scene, from st. louis public radio, from reporters on the scene, and really to get the whole picture, it required the eyewitness accounts of all of those folks. i mean, i asked her trisha before i came out of your -- i said, are you a journalist or are you a politician? and she say, both. [laughter] >> i think before the days of twitter and facebook, the people we would the considering citizen would be the people that would come to us for stories. citizen journalism evolved from a need to have another perspective. reporters, in order to do their job, they have to have some kind of relationship with a person or the entities that they are reporting on.
sometimes, everything is not told, so there are other people who say they do not have anything to lose, and i am going to put it out there, and what i have to lose? and it is a different kind of reporting, and sometimes, different things cannot be told at the time that it happens with journalists because of those relationships. so it is a kind of a balance the hit, and i think that that is important in giving people the full picture of the story. it is the voice that they would not have before. unrest, ihe night of would to the post-dispatch that state to read the accounts, and often the chronology of the story was based on statements and what the police said. were just, the events not factual. for example, statements are when police moved on, when they fired there,s, and having been
the repetition of these falsehoods was disconcerting. didn't the police department have somebody on the scene those late nights? why were those police statements taken a police value -- face value? >> i can try to address that. that is a good question. why do we does public police say in the paper? whaty don't we just put police say in the paper? i have been asked that many times. policed to ask the questions, but you do not need to take it at face are you, you don't just have to believe it. that is like asking a politician a no offense, patricia -- question and putting it down a walking away. it can't do that. however, when there is an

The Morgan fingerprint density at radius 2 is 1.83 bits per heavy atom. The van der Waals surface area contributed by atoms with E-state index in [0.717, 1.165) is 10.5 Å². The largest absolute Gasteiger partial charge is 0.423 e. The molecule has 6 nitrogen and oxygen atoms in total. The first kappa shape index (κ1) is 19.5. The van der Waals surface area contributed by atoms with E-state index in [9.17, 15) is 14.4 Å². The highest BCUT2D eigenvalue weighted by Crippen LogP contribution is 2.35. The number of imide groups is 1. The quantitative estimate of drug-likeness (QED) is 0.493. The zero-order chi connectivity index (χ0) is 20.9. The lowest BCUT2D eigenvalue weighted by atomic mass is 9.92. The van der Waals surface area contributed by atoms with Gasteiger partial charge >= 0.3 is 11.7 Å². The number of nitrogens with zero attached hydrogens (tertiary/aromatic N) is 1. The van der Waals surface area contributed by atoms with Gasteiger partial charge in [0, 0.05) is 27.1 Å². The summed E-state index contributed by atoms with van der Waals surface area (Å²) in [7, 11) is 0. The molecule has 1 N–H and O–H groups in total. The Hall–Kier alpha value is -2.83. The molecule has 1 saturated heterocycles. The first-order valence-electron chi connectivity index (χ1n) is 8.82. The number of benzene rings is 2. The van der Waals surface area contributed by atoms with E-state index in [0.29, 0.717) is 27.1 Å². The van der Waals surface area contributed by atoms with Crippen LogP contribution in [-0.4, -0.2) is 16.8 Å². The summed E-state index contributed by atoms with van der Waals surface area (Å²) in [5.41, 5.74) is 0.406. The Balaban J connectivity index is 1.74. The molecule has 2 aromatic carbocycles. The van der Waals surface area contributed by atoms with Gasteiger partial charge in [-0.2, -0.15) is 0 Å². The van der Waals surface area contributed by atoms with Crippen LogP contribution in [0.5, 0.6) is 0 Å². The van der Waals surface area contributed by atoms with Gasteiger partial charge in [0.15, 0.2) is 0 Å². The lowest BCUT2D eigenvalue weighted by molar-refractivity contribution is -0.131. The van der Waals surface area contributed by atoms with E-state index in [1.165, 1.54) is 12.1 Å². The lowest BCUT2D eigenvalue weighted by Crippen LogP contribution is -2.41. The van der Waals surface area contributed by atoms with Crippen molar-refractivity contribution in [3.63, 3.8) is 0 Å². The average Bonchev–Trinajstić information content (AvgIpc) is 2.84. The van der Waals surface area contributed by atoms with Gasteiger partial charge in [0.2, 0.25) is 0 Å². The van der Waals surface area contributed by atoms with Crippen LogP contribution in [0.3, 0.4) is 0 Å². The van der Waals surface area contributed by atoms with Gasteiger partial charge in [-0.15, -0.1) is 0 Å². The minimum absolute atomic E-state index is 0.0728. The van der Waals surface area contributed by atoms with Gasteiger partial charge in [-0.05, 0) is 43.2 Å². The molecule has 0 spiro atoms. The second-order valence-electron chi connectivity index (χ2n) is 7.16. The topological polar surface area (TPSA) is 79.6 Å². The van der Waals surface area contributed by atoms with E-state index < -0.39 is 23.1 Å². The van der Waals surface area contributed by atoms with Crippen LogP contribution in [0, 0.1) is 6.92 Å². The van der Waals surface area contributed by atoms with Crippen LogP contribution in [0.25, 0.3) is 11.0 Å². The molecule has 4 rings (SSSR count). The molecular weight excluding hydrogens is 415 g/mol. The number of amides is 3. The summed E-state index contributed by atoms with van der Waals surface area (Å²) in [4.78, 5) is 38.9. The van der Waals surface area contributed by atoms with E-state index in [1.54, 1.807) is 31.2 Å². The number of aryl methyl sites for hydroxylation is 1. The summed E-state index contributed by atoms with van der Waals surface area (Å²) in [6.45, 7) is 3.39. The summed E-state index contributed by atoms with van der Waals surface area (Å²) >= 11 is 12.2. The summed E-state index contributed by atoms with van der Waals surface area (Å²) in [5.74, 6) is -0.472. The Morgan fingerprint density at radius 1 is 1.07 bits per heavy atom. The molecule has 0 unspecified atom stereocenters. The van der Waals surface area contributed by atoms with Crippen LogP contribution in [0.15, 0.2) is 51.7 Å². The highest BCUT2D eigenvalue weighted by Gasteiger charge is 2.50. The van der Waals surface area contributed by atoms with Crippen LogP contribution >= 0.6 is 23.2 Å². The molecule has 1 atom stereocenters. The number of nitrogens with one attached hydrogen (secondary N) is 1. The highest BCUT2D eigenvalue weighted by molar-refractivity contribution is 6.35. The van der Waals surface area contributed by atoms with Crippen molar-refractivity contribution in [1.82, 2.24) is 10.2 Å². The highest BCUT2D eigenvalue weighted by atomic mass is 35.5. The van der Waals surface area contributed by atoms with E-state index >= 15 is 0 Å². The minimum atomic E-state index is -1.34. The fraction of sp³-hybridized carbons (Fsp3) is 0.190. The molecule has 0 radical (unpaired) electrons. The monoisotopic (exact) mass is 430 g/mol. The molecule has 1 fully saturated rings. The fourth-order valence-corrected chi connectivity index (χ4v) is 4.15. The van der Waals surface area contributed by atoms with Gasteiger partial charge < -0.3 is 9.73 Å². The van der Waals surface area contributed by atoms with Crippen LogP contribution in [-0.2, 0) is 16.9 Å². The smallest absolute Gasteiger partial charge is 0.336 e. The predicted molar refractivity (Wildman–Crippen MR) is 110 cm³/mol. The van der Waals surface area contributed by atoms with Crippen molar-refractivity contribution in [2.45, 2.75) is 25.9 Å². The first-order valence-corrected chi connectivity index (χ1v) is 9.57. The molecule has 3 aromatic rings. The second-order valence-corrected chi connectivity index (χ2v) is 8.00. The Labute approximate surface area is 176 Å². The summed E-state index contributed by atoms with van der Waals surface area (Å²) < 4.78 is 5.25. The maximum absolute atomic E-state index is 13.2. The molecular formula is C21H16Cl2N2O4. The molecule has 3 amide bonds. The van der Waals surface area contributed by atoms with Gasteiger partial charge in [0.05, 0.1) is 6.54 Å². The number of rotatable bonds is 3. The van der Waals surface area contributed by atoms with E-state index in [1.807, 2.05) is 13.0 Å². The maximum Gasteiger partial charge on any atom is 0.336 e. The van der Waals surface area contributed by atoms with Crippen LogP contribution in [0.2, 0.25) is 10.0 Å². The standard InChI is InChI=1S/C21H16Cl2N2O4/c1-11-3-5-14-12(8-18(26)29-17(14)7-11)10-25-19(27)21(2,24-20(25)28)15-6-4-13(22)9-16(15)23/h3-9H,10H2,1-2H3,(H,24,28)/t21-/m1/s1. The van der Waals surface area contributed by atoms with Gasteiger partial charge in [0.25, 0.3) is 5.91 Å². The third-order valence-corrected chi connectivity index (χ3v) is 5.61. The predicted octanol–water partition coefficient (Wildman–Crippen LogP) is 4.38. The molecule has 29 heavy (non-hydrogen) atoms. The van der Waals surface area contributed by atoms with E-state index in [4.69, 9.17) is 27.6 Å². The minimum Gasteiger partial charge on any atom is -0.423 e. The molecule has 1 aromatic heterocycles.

incident and it involves police and a reporter was not there, the reporter must check with police or the reporter is not doing his or her job because the police were there. that does not mean the police are going to tell the truth. and we know that over the years, sometimes in certain crucial situations, and sometimes police don't lie, but they don't quite tell the truth. beyond just the official statement. seelook on twitter and you with the photos what people are actually taking them putting up, that is a piece of evidence. that is a testimony. that is an eyewitness account. an ethical think journalist takes all of these factors and figures this out in the time allotted. and that is the key phrase. allotted."
we do the best we can. that is an old saying, journalism is the first rough draft of history. and that is exactly right. papernot what is on the or online right now, or any other number of websites and news organizations. it is not necessarily the total story. in fact, it isn't the total story. that it is the best that we can do for now. >> another question. there are a variety of examples with how the media trays suspects -- portrays suspects killers, and is there any way to stop these kinds of per trails -- portrayals? how recon bagels stereotypes in the media -- how are we
combating those stereotypes in the media? i for myself -- for myself -- think you noticed that, i do believe it is an oversight, most of the time. don't think often of the words are used to describe certain people and certain situations, but i do believe that it is up to the people who are watching and viewing those particular avenues of media, whether it is online, broadcast, or even on social media. it is important for those used to be spoken up, it is oftentimes, media only cover stories or produce material that they think people want to see. if i am the editor of a paper or a news director of a tv station, i'm going to try to provide for